DSS tapes are known to not last as long as Audio DAT. Whether it is due computer drives rewinding and forwarding way more often than an audio tape or less QA I don't know or care. It's not the point!
As for magnetic R to R, well, it just not feasible for in the field recording and again that is not the point of the post. Your preaching to the chior!
The point is this: The industry has sold you a 30 year roof which leaks and is falling apart after the first year. Now, we can "blame the victims" or we can create a large enough voice so that this shame "vaporware" is exposed.
Do you think people would be buying CDR's if in large print it stated, "We can not accept any responsibility for the longevity of the burned media. It has been determind that within a year's time your recordings may no longer be playable and further for proper storage you sould back everything to DAT, R to R, cassette or better yet "vinyl"?
I don't think so!
If that were the case I would be buying stock in companies that manufacture cassette decks!
Where, oh where, are the Ralph Naders?
If you have further interest in problems with CDR's go to www.oade.com and look into the taper's forum. I have posted my concerns there and there is the possibility to begin a data base containing manufacturers of CDR's and failure rate. This information can then be used in order to lobby the FTC if needed.
MITSU, MITSU, MITSU! They sound the best, and they have the least amount of optical defects. Their patented dye is MUCH more resistant to sunlight than all the others. I have no idea if these will last for 10 years +, but I've been told by quite a few people that they are MUCH better than all the rest. (At least you'll be using the longest lasting CD-R if you use Mitsu)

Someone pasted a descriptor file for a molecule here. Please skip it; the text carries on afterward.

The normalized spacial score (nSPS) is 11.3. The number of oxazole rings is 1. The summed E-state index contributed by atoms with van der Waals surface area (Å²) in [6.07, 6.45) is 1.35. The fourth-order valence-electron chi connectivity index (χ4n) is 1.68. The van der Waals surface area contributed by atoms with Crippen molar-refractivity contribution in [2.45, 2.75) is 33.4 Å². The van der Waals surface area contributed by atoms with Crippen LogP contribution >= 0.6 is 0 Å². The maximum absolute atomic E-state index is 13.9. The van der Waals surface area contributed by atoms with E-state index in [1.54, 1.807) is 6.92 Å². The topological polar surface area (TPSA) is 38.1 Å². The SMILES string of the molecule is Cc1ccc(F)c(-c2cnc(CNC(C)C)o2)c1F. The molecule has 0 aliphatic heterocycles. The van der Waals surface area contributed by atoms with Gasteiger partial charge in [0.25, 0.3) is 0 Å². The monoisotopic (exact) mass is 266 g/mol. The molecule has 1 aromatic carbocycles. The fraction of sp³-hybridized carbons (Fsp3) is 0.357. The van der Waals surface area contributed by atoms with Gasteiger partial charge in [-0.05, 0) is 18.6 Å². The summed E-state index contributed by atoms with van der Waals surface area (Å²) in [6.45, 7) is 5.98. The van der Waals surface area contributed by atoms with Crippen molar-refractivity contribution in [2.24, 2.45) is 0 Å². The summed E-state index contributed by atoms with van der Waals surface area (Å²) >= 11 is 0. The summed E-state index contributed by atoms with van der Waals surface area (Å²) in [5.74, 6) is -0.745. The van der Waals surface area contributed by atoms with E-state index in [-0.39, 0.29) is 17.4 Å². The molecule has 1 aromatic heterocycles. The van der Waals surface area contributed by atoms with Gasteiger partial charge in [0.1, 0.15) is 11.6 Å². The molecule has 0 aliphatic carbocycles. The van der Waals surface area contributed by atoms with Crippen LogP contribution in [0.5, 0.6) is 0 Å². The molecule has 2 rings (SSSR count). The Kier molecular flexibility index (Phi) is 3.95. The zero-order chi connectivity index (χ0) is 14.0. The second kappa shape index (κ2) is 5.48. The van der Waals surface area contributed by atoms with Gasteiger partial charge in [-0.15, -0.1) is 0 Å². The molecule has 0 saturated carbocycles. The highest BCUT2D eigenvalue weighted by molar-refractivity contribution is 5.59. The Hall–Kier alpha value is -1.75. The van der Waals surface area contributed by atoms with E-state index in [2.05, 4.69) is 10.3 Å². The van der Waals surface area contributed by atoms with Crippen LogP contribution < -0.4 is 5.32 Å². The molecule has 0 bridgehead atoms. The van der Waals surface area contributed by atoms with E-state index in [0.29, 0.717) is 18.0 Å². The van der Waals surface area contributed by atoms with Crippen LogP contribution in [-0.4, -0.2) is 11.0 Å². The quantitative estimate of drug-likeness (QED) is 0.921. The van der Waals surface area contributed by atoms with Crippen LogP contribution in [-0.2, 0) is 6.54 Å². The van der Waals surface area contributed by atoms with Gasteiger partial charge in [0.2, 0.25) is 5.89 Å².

I asked my partner at work about this today. He said that he just saw something about "gold on gold" CDR's lasting the longest. I'll have to pry more details out of him as we ended up getting too busy to talk much. Sean
Mitsu are prone to pealing, since they do not use a protective layer. At least that is what has been reported by many people who have used them extensively.
Vist www.oade.com for further information. You should go to their tapers discussion page for further reports.
Many have stopped using them due to this problem.
Sorry to hear about the "lost" CD-Rs. You did not mention
what type of CD recording device you used to make your
CD-Rs. I own a media duplication company; and we only use
standalone, commercial CD recorders for duplicating audio
media. And we rarely use recording speeds over 4X; though
we have the option to use faster speeds with our equipment.
We have used various types of CD media - including Mitsui
and T.Y. - with pretty decent results. Personally, my favorite CD media for recording audio is the Maxell CD-R
80s, which are optimized for recording music.
I am pretty much convinced from numerous past experiences, that most computer-based CD-R units are low-ball junk. Virtually every time our company gets a CD that
will not play properly on our commercial CD players (we use
Denon and Sony), it was "burned" on a computer or at very
high speed (usually 20X play speed). Not sure if this info
is any help - but do consider that this is what works for a
12+ year old company.
One was made on a computer and the other was made on a Marantz CDR 630. Neither of the problems are related to the recorders. Too many people have had problems with blank CDR's using a wide variety of machines to blame a specific machine.
Maxell's are made by TY. Maxell does not manufacture their own CDR's.
All of my CDR's are recorded at "real" time. However, reports indicate that 4X may be better. Who knows or cares at this point!
I will continue to burn for trade but it has become apparent that I will need to look into a real arcival medium. But, that will have to wait until I can afford around $100,000 or so in order to but a tube R-R and lots of Ampex!